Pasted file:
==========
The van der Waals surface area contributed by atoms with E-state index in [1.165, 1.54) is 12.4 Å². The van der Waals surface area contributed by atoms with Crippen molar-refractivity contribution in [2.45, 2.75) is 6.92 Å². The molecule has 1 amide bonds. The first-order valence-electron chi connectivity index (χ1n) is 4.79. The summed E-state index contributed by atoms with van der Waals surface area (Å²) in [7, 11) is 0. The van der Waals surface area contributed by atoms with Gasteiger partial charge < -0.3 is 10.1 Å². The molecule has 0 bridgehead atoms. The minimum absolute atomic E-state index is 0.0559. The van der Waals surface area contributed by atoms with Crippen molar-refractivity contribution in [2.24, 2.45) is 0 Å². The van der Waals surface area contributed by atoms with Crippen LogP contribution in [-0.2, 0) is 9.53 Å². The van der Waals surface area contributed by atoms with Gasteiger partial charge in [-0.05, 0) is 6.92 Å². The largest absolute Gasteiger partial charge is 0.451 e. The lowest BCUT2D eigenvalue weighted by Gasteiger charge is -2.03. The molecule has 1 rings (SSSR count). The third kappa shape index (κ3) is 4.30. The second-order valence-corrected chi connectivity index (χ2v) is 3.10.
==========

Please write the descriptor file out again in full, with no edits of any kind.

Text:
The van der Waals surface area contributed by atoms with E-state index in [1.165, 1.54) is 12.4 Å². The van der Waals surface area contributed by atoms with Crippen molar-refractivity contribution in [2.45, 2.75) is 6.92 Å². The molecule has 1 amide bonds. The first-order valence-electron chi connectivity index (χ1n) is 4.79. The summed E-state index contributed by atoms with van der Waals surface area (Å²) in [7, 11) is 0. The van der Waals surface area contributed by atoms with Gasteiger partial charge < -0.3 is 10.1 Å². The molecule has 0 bridgehead atoms. The minimum absolute atomic E-state index is 0.0559. The van der Waals surface area contributed by atoms with Crippen molar-refractivity contribution in [2.24, 2.45) is 0 Å². The van der Waals surface area contributed by atoms with Crippen LogP contribution in [-0.2, 0) is 9.53 Å². The van der Waals surface area contributed by atoms with Gasteiger partial charge in [-0.05, 0) is 6.92 Å². The largest absolute Gasteiger partial charge is 0.451 e. The lowest BCUT2D eigenvalue weighted by Gasteiger charge is -2.03. The molecule has 1 rings (SSSR count). The third kappa shape index (κ3) is 4.30. The second-order valence-corrected chi connectivity index (χ2v) is 3.10.